Wednesday, October 21, 2015

HGB Podcast, Ep. 77 - Cachtice Castle

Moment in Oddity - A French Calvary Captures a Dutch Fleet

War sometimes brings us some of the strangest stories in history. The year was 1795 and it was a very cold January in den Helder, which was part of the United Provinces. Today, we call the United Provinces, the Netherlands. The French Revolutionary Army was making advances into this area and a group of French Hussars, which is a term used for a light cavalry, were ordered to capture den Helder. Johan Willem de Winter led his men with plans to keep Dutch ships from running to their ally, Britain. When the cavalry arrived, they found a very bizarre scene that was quite fortuitous. Ice had solidified around the Dutch fleet and the ships were stuck. The Hussars quickly surrounded the ships and forced the Dutch sailors to surrender. The fact that a cavalry charge was able to catch a fleet of ships is not only the only time this happened in recorded history, it also is quite odd.

This Day in History - Alfred Nobel is Born
 by Jessica Bell

On this day, October 21st, in 1833, Alfred Nobel was born in Stockholm, Sweden. Alfred was most interested in literature, chemistry and physics. Rather than being able to pursue a career in literature, he was sent abroad to study and to become a chemical engineer. While in Paris, Alfred became very interested in nitroglycerin and how it could be used in construction work. He worked together with his father to develop nitroglycerin as a commercially and technically useful explosive. Unfortunately, these experiments resulted in accidents that killed several people, including Alfred's younger brother, Emil. Alfred found, through his experiments, that mixing nitroglycerin with a fine sand would turn the liquid into paste which could be shaped into rods. These rods could then be inserted into drilling holes. He named it "dynamite” and he also invented a detonator or blasting cap which could be set off by lighting a fuse. Alfred was able to put up factories in more than 20 countries as the product became very much in demand. He was once described as "Europe's richest vagabond." By the time Alfred died in San Remo, Italy on December 10, 1896, he had over 355 patents. In his last will and testament, he wrote that much of his fortune (approximately 265 million US dollars) was to be used to give prizes to those who have done their best for humanity in the field of physics, chemistry, physiology or medicine, literature and peace. His will was opposed by his relatives and questioned by authorities in various countries. In 1901, the first Nobel Prizes in Physics, Chemistry, Physiology or Medicine and Literature were awarded in Stockholm, Sweden and the Peace Prize in Kristiania (now Oslo), Norway.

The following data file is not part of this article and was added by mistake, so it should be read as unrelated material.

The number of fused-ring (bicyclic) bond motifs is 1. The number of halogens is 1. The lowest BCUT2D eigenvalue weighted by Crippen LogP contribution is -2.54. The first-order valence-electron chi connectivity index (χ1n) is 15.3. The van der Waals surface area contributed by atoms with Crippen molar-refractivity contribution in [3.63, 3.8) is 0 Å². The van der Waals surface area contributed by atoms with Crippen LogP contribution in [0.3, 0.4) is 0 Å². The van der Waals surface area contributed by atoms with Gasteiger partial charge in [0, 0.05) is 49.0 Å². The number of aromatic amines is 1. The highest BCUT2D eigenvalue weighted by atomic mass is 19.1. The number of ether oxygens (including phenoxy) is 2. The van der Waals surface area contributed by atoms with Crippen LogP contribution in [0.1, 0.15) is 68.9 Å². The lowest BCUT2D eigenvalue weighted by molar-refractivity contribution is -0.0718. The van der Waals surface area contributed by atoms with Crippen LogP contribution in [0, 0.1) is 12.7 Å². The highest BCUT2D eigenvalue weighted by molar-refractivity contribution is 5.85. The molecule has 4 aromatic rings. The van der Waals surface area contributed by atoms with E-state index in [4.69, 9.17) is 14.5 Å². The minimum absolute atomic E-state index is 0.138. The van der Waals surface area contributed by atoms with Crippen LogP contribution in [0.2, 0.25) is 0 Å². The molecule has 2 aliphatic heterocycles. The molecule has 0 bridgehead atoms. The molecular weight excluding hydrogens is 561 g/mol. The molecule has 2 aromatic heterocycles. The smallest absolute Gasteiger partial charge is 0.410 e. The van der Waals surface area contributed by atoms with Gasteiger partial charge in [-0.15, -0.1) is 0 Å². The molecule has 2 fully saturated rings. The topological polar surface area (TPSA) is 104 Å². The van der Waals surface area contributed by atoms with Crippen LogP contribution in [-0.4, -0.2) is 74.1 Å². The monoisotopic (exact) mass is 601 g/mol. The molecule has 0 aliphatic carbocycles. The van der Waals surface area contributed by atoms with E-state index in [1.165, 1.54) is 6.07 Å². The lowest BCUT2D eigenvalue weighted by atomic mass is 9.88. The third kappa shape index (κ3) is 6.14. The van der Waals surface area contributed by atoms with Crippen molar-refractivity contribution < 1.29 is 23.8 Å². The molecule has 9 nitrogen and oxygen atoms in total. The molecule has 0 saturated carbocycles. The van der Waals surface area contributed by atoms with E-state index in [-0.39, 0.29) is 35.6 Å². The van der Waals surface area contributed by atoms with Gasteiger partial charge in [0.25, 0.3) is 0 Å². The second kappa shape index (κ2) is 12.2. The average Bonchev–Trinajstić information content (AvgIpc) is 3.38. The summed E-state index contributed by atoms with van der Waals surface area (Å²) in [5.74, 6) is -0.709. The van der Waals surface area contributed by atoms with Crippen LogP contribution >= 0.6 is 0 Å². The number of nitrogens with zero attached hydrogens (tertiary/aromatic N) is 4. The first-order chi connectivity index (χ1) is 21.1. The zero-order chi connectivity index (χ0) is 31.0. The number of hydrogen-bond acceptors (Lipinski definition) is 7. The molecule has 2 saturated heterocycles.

Cachtice Castle and Elizabeth Bathory (Research Assistant - Rachel Hore)


The Cachtice Castle was once home to Baroness Elizabeth Bathory. She came from a family known for their cruelty to the peasontry and she possibly witnessed incredible violence from the time she was a child. Is this what led her to be called the "Blood Countess?" Was she truly the most prolific female serial killer of all time? Or was she given a bad rap, so that others could have her power and possessions? The Castle is a magnificient structure that may house the energy of intense emotions and pain. Has the energy led this structure to become haunted? Does Madame Bathory still walk its halls? Come with us as we look at the history and hauntings of Cachtice Castle and Madame Bathory.